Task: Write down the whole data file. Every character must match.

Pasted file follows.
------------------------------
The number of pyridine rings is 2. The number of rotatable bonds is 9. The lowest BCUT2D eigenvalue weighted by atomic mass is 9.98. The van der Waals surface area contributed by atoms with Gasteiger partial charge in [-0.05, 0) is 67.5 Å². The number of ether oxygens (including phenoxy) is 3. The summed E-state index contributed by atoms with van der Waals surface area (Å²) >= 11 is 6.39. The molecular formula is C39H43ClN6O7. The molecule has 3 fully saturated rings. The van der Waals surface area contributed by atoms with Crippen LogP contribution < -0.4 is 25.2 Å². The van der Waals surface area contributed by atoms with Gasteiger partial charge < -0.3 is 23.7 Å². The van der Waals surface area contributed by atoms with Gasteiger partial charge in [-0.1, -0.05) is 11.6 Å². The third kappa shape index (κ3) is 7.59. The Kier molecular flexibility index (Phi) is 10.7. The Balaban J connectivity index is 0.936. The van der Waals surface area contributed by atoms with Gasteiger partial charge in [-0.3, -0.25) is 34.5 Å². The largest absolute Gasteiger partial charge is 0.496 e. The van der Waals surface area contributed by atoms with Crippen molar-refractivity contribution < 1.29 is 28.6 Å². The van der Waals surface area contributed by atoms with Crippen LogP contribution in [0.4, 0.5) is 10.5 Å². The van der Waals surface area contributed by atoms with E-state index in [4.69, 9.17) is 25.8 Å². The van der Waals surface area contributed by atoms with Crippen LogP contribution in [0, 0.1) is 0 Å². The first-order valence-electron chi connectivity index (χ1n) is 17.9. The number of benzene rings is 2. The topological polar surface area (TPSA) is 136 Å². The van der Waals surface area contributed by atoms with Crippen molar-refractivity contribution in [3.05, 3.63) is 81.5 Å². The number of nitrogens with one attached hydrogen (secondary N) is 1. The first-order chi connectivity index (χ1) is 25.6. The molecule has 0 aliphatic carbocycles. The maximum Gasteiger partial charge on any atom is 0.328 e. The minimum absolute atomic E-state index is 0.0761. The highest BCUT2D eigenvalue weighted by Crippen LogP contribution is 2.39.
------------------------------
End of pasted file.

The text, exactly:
The number of pyridine rings is 2. The number of rotatable bonds is 9. The lowest BCUT2D eigenvalue weighted by atomic mass is 9.98. The van der Waals surface area contributed by atoms with Gasteiger partial charge in [-0.05, 0) is 67.5 Å². The number of ether oxygens (including phenoxy) is 3. The summed E-state index contributed by atoms with van der Waals surface area (Å²) >= 11 is 6.39. The molecular formula is C39H43ClN6O7. The molecule has 3 fully saturated rings. The van der Waals surface area contributed by atoms with Crippen LogP contribution < -0.4 is 25.2 Å². The van der Waals surface area contributed by atoms with Gasteiger partial charge < -0.3 is 23.7 Å². The van der Waals surface area contributed by atoms with Gasteiger partial charge in [-0.1, -0.05) is 11.6 Å². The third kappa shape index (κ3) is 7.59. The Kier molecular flexibility index (Phi) is 10.7. The Balaban J connectivity index is 0.936. The van der Waals surface area contributed by atoms with Gasteiger partial charge in [-0.3, -0.25) is 34.5 Å². The largest absolute Gasteiger partial charge is 0.496 e. The van der Waals surface area contributed by atoms with Crippen molar-refractivity contribution < 1.29 is 28.6 Å². The van der Waals surface area contributed by atoms with Crippen LogP contribution in [0.4, 0.5) is 10.5 Å². The van der Waals surface area contributed by atoms with E-state index in [4.69, 9.17) is 25.8 Å². The van der Waals surface area contributed by atoms with Crippen LogP contribution in [0, 0.1) is 0 Å². The first-order valence-electron chi connectivity index (χ1n) is 17.9. The number of benzene rings is 2. The topological polar surface area (TPSA) is 136 Å². The van der Waals surface area contributed by atoms with Crippen molar-refractivity contribution in [3.05, 3.63) is 81.5 Å². The number of nitrogens with one attached hydrogen (secondary N) is 1. The first-order chi connectivity index (χ1) is 25.6. The molecule has 0 aliphatic carbocycles. The maximum Gasteiger partial charge on any atom is 0.328 e. The minimum absolute atomic E-state index is 0.0761. The highest BCUT2D eigenvalue weighted by Crippen LogP contribution is 2.39.